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J Arthroplasty. 1994 Apr;9(2):143-9.

Suboptimal (thin) distal cement mantle thickness as a contributory factor in total hip arthroplasty femoral component failure. A retrospective radiographic analysis favoring distal stem centralization.

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  • 1Division of Orthopaedic Surgery, Scripps Clinic and Research Foundation, La Jolla, California 92037.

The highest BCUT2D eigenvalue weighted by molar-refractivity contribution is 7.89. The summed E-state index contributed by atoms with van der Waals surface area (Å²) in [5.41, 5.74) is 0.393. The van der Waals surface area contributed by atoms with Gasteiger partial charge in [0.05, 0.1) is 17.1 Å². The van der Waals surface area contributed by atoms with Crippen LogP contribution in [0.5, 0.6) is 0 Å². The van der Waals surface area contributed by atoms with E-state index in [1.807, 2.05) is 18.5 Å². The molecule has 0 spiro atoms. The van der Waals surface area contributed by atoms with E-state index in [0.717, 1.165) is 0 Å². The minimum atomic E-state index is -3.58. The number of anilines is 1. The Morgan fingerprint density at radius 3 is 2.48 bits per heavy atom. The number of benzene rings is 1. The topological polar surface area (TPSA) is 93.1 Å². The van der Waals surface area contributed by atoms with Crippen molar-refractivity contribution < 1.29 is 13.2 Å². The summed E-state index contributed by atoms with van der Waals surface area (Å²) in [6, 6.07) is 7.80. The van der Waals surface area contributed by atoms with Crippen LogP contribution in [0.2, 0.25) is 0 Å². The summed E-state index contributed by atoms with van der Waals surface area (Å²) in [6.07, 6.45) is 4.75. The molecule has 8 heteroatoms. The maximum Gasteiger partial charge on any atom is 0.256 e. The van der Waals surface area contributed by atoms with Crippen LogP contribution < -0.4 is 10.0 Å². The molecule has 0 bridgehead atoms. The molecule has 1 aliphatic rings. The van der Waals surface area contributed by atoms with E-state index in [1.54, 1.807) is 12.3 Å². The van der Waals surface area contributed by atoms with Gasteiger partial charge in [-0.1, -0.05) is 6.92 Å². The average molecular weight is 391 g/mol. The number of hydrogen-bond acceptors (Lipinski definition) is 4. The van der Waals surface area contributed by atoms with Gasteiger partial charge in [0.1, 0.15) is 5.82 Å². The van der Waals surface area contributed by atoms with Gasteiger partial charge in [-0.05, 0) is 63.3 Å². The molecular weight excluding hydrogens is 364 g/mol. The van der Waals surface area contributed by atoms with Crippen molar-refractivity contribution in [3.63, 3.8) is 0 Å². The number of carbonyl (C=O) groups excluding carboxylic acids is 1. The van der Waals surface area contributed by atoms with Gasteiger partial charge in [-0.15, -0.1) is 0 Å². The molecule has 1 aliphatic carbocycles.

One hundred cemented total hip arthroplasties (THAs) were evaluated regarding the potential benefit of THA femoral component distal stem centralization, specifically regarding cement mantle thickness. Factors potentially predictive of femoral component mechanical loosening, both relating (22 factors) and not relating (41 factors) to cement, were analyzed on initial postoperative radiographs. Nine THAs with femoral component mechanical failure (group 1) were compared to (1) 88 non-failed THAs (group 2) and (2) 9 matched-paired, nonfailed THAs (group 3). Significant differences were evident regarding minimum and maximum cement mantle thickness in Gruen zone 5 and combined zones 5/6 (groups 1 vs 2 and groups 1 vs 3), with failed femoral components having thinner cement mantles. Discriminate analysis determined minimum cement mantle thickness in zone 5 to be the factor most predictive of femoral component failure. These data indicate that a suboptimal (thin) cement mantle at the medial diaphysis (Gruen zones 5 and 6) contributed to femoral component mechanical loosening in this THA series. This relationship may not pertain to femoral stems of different materials or cross-sectional characteristics. Many THA systems currently provide for a method of centralization of the femoral component distal stem as a mechanism to ensure an adequate circumferential distal cement mantle. Continued investigation into techniques directed toward centralization of the distal femoral stem is warranted by the findings of this study.

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